Wednesday, March 09, 2005

Should doctors and lawyers be on the same side?

Sherry, a reader, brings up an interesting point:

Ca was the first to institute cap laws in the 70's. ( *250k ) However, the med mal insurance rates continued (a proved cycle) until they passed Prop. 103.

Insurance reform.It is insurance reform that works, not tort reform.

Are the insurance companies getting a free ride here?

Malpractice Insurance Companies: Stop Gouging

Washington (state) orders insurance companies to refund premiums to doctors:

After years of their lobbyists calling for caps on plaintiff's damage awards, squeezing lawyers' contingency fees and trying to throw litigation roadblocks in
the way of injured patients and their families, the state's doctors may have
found a legitimate way to cut medical malpractice premiums: Get their
malpractice insurance company to quit gouging them.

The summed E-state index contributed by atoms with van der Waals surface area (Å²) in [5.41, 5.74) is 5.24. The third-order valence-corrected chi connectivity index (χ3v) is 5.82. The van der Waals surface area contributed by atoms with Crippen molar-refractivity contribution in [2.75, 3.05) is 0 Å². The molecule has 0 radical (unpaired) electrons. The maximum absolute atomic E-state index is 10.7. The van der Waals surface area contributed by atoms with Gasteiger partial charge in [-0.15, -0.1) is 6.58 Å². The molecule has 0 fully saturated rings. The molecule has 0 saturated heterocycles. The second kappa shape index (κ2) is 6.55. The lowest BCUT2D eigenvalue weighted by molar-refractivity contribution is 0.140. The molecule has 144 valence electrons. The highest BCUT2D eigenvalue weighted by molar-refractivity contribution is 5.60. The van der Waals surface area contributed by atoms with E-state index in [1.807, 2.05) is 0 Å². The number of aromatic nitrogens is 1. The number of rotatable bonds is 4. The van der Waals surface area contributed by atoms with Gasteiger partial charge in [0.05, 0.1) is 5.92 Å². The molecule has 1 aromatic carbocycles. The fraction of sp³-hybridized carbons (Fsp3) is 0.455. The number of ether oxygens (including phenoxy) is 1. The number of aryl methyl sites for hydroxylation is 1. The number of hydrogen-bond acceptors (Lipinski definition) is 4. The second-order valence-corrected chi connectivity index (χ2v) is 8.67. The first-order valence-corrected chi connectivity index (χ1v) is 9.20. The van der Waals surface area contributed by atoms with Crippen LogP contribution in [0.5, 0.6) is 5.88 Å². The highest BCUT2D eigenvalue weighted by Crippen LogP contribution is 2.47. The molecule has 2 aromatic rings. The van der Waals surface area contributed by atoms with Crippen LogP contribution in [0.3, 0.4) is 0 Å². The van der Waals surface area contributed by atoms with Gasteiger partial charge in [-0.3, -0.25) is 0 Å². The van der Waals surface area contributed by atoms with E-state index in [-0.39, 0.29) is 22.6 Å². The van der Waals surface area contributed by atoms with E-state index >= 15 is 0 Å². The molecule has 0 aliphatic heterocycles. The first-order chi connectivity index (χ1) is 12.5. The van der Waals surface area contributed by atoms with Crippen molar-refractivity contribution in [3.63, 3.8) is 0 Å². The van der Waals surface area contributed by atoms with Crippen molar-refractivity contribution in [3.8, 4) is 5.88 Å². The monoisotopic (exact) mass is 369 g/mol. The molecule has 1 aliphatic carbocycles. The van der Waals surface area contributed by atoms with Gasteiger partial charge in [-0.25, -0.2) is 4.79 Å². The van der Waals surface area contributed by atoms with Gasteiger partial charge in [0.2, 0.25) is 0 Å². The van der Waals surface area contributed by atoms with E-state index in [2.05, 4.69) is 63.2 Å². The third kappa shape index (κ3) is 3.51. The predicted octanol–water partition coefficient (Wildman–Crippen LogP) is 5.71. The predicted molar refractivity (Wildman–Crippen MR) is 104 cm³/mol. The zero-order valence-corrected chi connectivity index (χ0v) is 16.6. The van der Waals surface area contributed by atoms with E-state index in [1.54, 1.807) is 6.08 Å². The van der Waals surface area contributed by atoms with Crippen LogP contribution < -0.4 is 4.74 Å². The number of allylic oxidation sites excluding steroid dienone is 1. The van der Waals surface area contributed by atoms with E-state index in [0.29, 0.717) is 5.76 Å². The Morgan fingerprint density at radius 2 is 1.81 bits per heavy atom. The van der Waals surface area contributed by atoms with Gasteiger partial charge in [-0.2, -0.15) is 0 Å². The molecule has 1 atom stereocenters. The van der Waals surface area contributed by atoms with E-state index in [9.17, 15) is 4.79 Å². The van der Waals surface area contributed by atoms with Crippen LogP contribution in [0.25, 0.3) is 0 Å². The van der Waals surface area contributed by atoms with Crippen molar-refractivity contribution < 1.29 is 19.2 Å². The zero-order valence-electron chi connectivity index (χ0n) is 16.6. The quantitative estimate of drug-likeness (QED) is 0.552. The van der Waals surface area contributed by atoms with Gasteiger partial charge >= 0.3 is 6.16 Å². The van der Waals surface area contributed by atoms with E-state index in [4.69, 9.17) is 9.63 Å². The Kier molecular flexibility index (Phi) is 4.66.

Monday, March 07, 2005

NY Times: Malpractice Lawyers are Resourceful

The New York Times published a piece on malpractice this weekend.

In states that already cap some damages - the ones labeled "pain and suffering" - the study finds that total awards have remained pretty much the same. This suggests that plaintiffs' lawyers have simply recast their cases to encourage juries to award the same amounts under different names - for, say, "lost wages."

However the study ignores cases that are settles out of court:

The new study, by Catherine M. Sharkey, a law professor at Columbia, may change
that. The study, to be published in the New York University Law Review in May,
analyzed jury verdicts in 22 states in 1992, 1996 and 2001. It did not consider
cases settled out of court
. It found that the median compensatory award in
states with caps on damages was $324,000, compared with $387,000 elsewhere -
figures that Professor Sharkey found were roughly equivalent after the data was
adjusted for variables like the kind and number of plaintiffs and defendants,
the percentages of local doctors and lawyers, and jurors' wealth and ages.